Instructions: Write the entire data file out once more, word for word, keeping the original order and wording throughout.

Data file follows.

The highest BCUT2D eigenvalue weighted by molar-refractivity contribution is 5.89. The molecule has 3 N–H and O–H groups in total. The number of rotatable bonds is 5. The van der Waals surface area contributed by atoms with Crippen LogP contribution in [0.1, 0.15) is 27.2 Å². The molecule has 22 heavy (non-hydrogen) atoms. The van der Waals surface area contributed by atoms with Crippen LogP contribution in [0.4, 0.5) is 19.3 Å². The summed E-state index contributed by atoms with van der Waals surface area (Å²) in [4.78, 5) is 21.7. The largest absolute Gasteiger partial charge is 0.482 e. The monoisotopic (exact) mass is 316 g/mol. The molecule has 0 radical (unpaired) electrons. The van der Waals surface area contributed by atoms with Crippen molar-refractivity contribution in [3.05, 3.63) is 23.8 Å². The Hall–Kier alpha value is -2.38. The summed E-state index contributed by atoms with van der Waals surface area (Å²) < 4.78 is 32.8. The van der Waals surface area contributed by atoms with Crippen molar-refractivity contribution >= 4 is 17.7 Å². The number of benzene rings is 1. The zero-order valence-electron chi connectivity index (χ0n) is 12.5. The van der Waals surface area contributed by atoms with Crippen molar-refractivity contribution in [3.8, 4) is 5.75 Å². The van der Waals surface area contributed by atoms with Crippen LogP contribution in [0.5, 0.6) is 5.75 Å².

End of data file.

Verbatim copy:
The highest BCUT2D eigenvalue weighted by molar-refractivity contribution is 5.89. The molecule has 3 N–H and O–H groups in total. The number of rotatable bonds is 5. The van der Waals surface area contributed by atoms with Crippen LogP contribution in [0.1, 0.15) is 27.2 Å². The molecule has 22 heavy (non-hydrogen) atoms. The van der Waals surface area contributed by atoms with Crippen LogP contribution in [0.4, 0.5) is 19.3 Å². The summed E-state index contributed by atoms with van der Waals surface area (Å²) in [4.78, 5) is 21.7. The largest absolute Gasteiger partial charge is 0.482 e. The monoisotopic (exact) mass is 316 g/mol. The molecule has 0 radical (unpaired) electrons. The van der Waals surface area contributed by atoms with Crippen molar-refractivity contribution in [3.05, 3.63) is 23.8 Å². The Hall–Kier alpha value is -2.38. The summed E-state index contributed by atoms with van der Waals surface area (Å²) < 4.78 is 32.8. The van der Waals surface area contributed by atoms with Crippen molar-refractivity contribution >= 4 is 17.7 Å². The number of benzene rings is 1. The zero-order valence-electron chi connectivity index (χ0n) is 12.5. The van der Waals surface area contributed by atoms with Crippen molar-refractivity contribution in [3.8, 4) is 5.75 Å². The van der Waals surface area contributed by atoms with Crippen LogP contribution in [0.5, 0.6) is 5.75 Å².